Celebrities and ambassadors not living up to the brand principles always brings out the social media trolls to play. This year began with Sourav Ganguly's much-publicised heart attack, especially at the back of the former cricketer endorsing Adani Wilmar’s Fortune rice bran oil; the product claims to strengthen heart health. Fortune and Ganguly were both roasted on social media, while questions were raised about the oil’s efficacy.
The latest celebrity at the receiving end of similar backlash is actor Akshay Kumar, who tested positive for Covid. Kumar is the brand ambassador for Dabur Chyawanprash, which has 'cross my heart and hope to die' images of him plastered across the advertisements which claim to provide immunity from Covid-19.
However, does a brand deserve blame for misleading its users? Or does the celebrity, for endorsing a brand that doesn’t live up to its claims? We delve deeper to find out.
Behind brand and celebrity trolling
"A badly behaved celebrity ambassador as the face of a rebel brand may not be a problem. But if the same celebrity is the face of a ‘sanskari’ brand that espouses high moral values, then it’s a conflict and will result in trolling," said Sourabh Mishra, co-founder and managing partner – branding, Azendor Consulting.
Backlash does make brands more conscious about the product claims the brand pitches through the celebrity. Addressing this, Tarun Rai, chairman and group CEO, Wunderman Thompson, South Asia said, "The more far-fetched the claims, the more the risk. Brands run this risk even without celebrities, who just fast-track the problem because of their visibility and social media status."
From the brand's perspective, Babita Baruah, managing partner, GTB India weighed in with, "Many brands approach celebrities by considering the popularity list. I would go by putting the brand role on the table first and mapping which celebrity can be the most trusted message endorser."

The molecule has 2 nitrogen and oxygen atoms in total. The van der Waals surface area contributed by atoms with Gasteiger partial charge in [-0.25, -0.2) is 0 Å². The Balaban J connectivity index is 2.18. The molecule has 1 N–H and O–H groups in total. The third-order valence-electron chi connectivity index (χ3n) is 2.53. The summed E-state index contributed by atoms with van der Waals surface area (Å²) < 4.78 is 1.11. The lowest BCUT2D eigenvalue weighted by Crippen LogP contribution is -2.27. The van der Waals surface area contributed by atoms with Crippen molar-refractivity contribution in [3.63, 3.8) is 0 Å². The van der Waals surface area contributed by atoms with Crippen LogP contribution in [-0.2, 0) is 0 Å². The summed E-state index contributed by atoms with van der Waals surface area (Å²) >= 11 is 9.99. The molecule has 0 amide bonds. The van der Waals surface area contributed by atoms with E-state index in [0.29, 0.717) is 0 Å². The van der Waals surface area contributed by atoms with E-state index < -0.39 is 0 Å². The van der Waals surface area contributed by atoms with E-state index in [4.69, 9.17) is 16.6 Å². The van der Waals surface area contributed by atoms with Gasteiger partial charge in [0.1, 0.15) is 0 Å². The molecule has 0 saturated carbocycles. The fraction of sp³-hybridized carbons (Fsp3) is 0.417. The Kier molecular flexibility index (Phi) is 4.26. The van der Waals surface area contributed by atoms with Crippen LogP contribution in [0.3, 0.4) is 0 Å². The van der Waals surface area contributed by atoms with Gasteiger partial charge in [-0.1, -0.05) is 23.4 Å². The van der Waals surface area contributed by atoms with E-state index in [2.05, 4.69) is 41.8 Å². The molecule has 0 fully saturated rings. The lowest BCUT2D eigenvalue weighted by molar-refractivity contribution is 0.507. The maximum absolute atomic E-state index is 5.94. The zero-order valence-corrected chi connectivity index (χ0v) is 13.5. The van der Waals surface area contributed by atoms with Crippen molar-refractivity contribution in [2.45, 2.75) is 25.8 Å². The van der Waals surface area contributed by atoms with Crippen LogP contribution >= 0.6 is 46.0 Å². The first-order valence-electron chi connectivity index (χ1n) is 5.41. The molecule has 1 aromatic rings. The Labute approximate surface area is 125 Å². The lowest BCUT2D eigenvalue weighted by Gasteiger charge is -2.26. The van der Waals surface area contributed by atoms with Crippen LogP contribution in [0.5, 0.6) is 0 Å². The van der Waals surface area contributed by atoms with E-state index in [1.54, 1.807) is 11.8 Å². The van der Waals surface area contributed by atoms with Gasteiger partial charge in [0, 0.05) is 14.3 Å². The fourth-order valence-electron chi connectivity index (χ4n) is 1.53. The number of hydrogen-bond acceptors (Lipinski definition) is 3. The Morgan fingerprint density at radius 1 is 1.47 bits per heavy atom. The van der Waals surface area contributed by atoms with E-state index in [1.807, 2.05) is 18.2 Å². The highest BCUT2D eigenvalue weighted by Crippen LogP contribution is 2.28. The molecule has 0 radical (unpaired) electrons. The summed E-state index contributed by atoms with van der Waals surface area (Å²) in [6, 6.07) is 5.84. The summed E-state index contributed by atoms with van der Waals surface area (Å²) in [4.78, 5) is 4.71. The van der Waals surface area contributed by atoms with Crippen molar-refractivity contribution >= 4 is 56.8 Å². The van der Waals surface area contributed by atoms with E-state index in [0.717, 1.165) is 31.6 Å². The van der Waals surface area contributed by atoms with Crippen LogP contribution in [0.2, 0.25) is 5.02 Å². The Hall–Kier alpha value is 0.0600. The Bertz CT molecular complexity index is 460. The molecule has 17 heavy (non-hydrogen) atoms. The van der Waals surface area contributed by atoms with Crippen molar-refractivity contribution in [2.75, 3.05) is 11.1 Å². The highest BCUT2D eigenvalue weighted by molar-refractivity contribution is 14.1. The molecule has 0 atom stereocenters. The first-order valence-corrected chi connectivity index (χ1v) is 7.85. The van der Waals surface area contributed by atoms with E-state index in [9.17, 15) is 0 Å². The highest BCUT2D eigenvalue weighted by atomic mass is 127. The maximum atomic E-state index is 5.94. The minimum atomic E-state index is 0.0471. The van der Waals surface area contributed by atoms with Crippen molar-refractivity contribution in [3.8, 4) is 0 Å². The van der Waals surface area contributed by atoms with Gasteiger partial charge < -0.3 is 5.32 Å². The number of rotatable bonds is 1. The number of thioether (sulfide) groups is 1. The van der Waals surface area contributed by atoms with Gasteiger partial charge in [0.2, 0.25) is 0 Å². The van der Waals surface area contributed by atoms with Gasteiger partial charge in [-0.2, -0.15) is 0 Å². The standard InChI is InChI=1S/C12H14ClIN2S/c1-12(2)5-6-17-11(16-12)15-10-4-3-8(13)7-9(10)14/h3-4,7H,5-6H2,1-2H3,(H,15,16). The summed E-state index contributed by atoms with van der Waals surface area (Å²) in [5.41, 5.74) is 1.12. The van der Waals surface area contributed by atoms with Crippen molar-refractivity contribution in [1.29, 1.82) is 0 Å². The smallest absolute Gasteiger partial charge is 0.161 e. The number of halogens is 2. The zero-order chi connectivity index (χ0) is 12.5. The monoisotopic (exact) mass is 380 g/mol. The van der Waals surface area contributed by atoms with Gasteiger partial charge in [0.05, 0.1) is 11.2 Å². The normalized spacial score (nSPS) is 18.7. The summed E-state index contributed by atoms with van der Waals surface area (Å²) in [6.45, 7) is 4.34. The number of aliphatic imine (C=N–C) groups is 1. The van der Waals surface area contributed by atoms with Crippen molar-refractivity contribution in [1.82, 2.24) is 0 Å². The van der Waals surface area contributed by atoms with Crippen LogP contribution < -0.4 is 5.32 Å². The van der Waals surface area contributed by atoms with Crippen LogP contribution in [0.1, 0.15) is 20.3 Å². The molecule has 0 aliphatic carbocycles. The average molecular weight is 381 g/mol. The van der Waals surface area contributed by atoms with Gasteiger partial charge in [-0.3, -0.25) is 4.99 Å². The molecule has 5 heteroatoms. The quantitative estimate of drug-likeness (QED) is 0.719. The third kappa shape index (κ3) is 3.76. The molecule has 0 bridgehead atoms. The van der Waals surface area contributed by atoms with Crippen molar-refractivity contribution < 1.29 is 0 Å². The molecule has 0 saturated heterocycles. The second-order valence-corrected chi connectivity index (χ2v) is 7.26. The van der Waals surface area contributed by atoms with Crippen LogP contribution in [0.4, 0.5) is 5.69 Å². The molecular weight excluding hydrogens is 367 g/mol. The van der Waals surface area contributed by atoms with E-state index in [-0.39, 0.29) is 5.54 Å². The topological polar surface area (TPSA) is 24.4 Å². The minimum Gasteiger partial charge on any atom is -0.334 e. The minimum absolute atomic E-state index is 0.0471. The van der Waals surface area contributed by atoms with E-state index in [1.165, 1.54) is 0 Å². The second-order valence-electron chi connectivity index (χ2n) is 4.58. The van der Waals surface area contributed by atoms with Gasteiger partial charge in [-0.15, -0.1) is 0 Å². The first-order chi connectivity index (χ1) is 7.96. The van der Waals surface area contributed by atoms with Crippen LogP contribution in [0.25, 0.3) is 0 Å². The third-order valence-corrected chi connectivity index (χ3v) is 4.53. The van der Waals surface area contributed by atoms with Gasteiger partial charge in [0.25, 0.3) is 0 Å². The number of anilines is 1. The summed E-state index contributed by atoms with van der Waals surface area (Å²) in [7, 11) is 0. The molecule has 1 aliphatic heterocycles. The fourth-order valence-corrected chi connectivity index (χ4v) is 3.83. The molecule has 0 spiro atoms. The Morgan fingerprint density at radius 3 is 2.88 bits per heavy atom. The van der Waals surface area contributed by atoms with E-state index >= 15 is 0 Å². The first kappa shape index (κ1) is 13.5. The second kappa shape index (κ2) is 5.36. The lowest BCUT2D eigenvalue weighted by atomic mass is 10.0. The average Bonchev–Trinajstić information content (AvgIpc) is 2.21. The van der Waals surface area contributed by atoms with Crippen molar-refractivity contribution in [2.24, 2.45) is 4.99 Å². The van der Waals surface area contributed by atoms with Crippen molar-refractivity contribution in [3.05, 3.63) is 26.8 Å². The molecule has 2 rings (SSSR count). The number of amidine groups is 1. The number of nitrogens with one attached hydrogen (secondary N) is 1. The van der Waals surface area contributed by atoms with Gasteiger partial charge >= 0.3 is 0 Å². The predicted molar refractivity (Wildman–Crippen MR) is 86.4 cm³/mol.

Role of creative agencies
Bringing to life a powerful brand idea is the forte of a good creative agency. A brand that is already well-defined can then use a celebrity to add to its established foundation. Validating this thought, Mishra believes that a strong brand foundation can make celebrity-led communication very attractive and vice-versa.
Contrary to popular belief, a celebrity-brand relationship heavily involves a creative agency’s opinion. While assumptions suggest that any sort of ads using celebrities turns out to be plain vanilla, Anil Nair, CEO, VMLY&R India opposes the thought.
He says, "Not all celebrity-led ads are boring or end up making the creators of that communication lazy. There are enough examples of campaigns where the brand and the celebrity have symbiotically fed into each other and have had long relationships, and in many cases even entertained consumers in the process."
Baruah is of the view that no advertising today can afford to be ‘plain vanilla’ and that a brand that relies entirely on the celebrity to do the creative job is worse than just 'boring' since it would push good resources down the proverbial drain.
On the flipside, Anupama Ramaswamy, managing partner and national creative director, Dentsu Impact, believes that limited time with celebrities on set does tend to make scripts a bit vanilla.
Rai explains that shifting the focus of the creative from the brand to the celebrity is lazy and poor advertising. "This happens very often in celebrity communication. One trick to prevent this is to ask whether the piece of advertising is engaging, on message, and focused on the brand, even without a celebrity,” he added.
Ambassadors’ value add
In a cluttered market, celebrities and influencers do the job of helping a brand stand out. "For the target segment that religiously follows the celebrity, the credibility of the brand’s message increases. The halo effect of a celebrity is one of the most effective ways to create the desired brand image," says Vipul Oberoi, chief marketing officer – IIFL Finance.